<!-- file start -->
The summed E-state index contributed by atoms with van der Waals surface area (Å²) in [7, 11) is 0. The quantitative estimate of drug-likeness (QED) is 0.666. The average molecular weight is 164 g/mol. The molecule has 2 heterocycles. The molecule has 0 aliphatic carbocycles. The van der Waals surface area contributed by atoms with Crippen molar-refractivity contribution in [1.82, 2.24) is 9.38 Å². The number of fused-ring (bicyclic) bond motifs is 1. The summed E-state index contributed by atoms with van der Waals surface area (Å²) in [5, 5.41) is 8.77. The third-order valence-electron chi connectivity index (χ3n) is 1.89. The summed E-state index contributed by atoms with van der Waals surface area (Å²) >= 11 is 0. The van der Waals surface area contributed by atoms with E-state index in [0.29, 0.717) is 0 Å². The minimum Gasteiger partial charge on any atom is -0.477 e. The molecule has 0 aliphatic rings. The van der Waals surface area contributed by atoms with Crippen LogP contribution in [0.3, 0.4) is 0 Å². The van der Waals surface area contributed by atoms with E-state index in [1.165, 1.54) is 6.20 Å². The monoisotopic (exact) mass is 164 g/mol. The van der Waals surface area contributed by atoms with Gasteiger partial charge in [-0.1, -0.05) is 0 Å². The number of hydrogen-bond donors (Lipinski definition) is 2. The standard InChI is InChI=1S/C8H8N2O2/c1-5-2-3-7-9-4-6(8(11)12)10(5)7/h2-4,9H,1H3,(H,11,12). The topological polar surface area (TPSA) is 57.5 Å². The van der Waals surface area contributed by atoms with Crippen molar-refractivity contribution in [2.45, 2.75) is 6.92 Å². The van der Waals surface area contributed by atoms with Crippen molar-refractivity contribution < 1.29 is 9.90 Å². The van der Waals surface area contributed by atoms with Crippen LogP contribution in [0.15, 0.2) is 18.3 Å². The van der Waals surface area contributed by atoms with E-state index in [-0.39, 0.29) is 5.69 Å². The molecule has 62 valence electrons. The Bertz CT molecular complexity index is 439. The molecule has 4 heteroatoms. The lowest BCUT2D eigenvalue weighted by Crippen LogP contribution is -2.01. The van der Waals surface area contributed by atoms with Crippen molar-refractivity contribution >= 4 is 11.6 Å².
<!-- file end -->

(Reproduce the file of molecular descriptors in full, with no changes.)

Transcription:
The summed E-state index contributed by atoms with van der Waals surface area (Å²) in [7, 11) is 0. The quantitative estimate of drug-likeness (QED) is 0.666. The average molecular weight is 164 g/mol. The molecule has 2 heterocycles. The molecule has 0 aliphatic carbocycles. The van der Waals surface area contributed by atoms with Crippen molar-refractivity contribution in [1.82, 2.24) is 9.38 Å². The number of fused-ring (bicyclic) bond motifs is 1. The summed E-state index contributed by atoms with van der Waals surface area (Å²) in [5, 5.41) is 8.77. The third-order valence-electron chi connectivity index (χ3n) is 1.89. The summed E-state index contributed by atoms with van der Waals surface area (Å²) >= 11 is 0. The van der Waals surface area contributed by atoms with E-state index in [0.29, 0.717) is 0 Å². The minimum Gasteiger partial charge on any atom is -0.477 e. The molecule has 0 aliphatic rings. The van der Waals surface area contributed by atoms with Crippen LogP contribution in [0.3, 0.4) is 0 Å². The van der Waals surface area contributed by atoms with E-state index in [1.165, 1.54) is 6.20 Å². The monoisotopic (exact) mass is 164 g/mol. The van der Waals surface area contributed by atoms with Gasteiger partial charge in [-0.1, -0.05) is 0 Å². The number of hydrogen-bond donors (Lipinski definition) is 2. The standard InChI is InChI=1S/C8H8N2O2/c1-5-2-3-7-9-4-6(8(11)12)10(5)7/h2-4,9H,1H3,(H,11,12). The topological polar surface area (TPSA) is 57.5 Å². The van der Waals surface area contributed by atoms with Crippen molar-refractivity contribution in [2.45, 2.75) is 6.92 Å². The van der Waals surface area contributed by atoms with Crippen molar-refractivity contribution < 1.29 is 9.90 Å². The van der Waals surface area contributed by atoms with Crippen LogP contribution in [0.15, 0.2) is 18.3 Å². The van der Waals surface area contributed by atoms with E-state index in [-0.39, 0.29) is 5.69 Å². The molecule has 62 valence electrons. The Bertz CT molecular complexity index is 439. The molecule has 4 heteroatoms. The lowest BCUT2D eigenvalue weighted by Crippen LogP contribution is -2.01. The van der Waals surface area contributed by atoms with Crippen molar-refractivity contribution >= 4 is 11.6 Å².